With another Scripps National Spelling Bee -- and a fresh new batch of young contestants -- upon us, we decided to take a look back at some of the best moments from previous years.
Sameer Mishra | 2008
Eighth-grader Sameer Mishra inadvertently heard his assigned word "numnah" as ... "numbnut," like every middle-school boy probably would. His shocked expression, followed by his extreme relief, makes for a hilarious 75 seconds.
Katie Seymour | 2005
It's common for spellers to ask for the definition of a word or of the language of origin. Not so common? Requesting the spelling of the word from the judges. While eighth-grader Katie Seymour's unlikely -- but comical -- request was denied, you have to give her credit for trying.
Akshay Buddiga | 2004
Competing at the spelling bee has to be a nerve-wracking experience for even the best of spellers. And while many contestants are visibly shaken as they approach the microphone and begin speaking, eighth-grader Akshay Buddiga heard his word and immediately fainted and fell to the floor. Somehow, he not only got up and went back to the microphone but he spelled "alopecoid" correctly. Like a boss.
Jack Pasche | 2012
Jack Pasche may not have known how to spell "idiosyncratically," but he definitely knew how to act it out. After realizing his error after just the second letter, the confident seventh-grader threw in "Q-R-S-Z-3- quatro-F-L-D-R-Q" to the delight of the crowd. Because if you're going to lose, you might as well do something that makes you Internet famous in the process.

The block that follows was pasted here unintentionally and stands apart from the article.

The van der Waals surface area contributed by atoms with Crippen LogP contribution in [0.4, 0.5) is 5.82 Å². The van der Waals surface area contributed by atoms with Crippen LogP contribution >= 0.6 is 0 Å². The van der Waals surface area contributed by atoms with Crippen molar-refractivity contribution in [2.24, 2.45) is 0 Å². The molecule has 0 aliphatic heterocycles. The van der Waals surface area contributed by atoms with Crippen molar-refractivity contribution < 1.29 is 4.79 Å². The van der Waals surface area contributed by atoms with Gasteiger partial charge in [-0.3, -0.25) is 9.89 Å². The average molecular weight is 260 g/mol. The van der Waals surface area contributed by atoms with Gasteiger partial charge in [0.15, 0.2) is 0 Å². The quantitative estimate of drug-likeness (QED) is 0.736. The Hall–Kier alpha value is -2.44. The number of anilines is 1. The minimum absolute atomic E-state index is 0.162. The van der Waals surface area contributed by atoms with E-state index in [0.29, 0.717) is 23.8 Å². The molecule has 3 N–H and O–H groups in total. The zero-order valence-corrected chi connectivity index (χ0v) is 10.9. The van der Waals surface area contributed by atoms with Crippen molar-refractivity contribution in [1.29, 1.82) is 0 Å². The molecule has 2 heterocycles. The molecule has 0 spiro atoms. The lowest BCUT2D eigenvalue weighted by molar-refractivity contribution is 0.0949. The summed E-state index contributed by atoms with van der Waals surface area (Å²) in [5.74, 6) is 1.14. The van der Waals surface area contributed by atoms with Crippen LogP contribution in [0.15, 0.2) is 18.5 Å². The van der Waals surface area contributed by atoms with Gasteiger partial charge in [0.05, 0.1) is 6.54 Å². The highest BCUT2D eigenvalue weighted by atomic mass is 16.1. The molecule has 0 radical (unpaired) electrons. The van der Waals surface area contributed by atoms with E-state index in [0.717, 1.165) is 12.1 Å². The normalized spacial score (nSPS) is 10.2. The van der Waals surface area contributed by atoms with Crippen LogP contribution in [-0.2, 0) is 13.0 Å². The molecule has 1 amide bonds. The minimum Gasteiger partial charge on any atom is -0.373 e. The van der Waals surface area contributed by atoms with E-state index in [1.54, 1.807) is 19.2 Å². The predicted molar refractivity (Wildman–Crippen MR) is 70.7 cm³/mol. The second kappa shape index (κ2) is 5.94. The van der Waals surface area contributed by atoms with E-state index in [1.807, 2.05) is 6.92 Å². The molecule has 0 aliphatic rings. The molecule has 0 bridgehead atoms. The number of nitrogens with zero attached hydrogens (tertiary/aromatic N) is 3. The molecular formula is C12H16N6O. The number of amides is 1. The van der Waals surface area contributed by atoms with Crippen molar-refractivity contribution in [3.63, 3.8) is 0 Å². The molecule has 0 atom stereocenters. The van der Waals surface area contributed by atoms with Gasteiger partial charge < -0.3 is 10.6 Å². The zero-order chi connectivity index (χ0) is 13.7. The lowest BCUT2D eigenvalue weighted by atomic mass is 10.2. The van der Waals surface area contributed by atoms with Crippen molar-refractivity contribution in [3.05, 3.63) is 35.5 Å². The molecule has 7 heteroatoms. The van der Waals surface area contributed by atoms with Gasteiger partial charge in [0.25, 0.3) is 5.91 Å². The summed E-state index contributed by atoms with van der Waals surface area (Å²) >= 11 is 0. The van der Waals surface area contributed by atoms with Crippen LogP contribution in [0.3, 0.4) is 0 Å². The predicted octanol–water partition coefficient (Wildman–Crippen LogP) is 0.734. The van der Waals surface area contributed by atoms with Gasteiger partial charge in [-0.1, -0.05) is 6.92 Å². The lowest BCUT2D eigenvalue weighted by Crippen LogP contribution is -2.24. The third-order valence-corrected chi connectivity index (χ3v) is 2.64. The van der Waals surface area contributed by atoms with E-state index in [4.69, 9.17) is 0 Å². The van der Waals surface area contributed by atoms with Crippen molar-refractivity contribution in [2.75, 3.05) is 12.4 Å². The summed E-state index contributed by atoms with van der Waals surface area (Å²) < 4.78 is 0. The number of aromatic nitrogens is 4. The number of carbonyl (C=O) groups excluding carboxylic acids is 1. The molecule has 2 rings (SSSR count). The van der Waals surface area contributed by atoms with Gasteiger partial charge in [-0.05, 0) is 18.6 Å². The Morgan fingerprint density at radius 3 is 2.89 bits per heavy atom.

Rebecca Sealfon | 1997
Thirteen-year-old Rebecca Sealfon won over the crowd with her entertaining antics as she yelled, jumped and chanted her way to the national title. Her quirky performance was later spoofed on an episode of "South Park."
Kennyi Aouad | 2007
Eleven-year-old Kennyi Aouad couldn't help but burst into laughter after hearing his word, "sardoodledom." Somehow, after finding a way to control his giggles, he managed to correctly spell the unfamiliar word.
Dominic Errazo | 2005
In between hearing the definition of his word and actually spelling it, Dominic Errazo brought the audience to a stunned silence with his best "Napoleon Dynamite" impression. Tough crowd, apparently.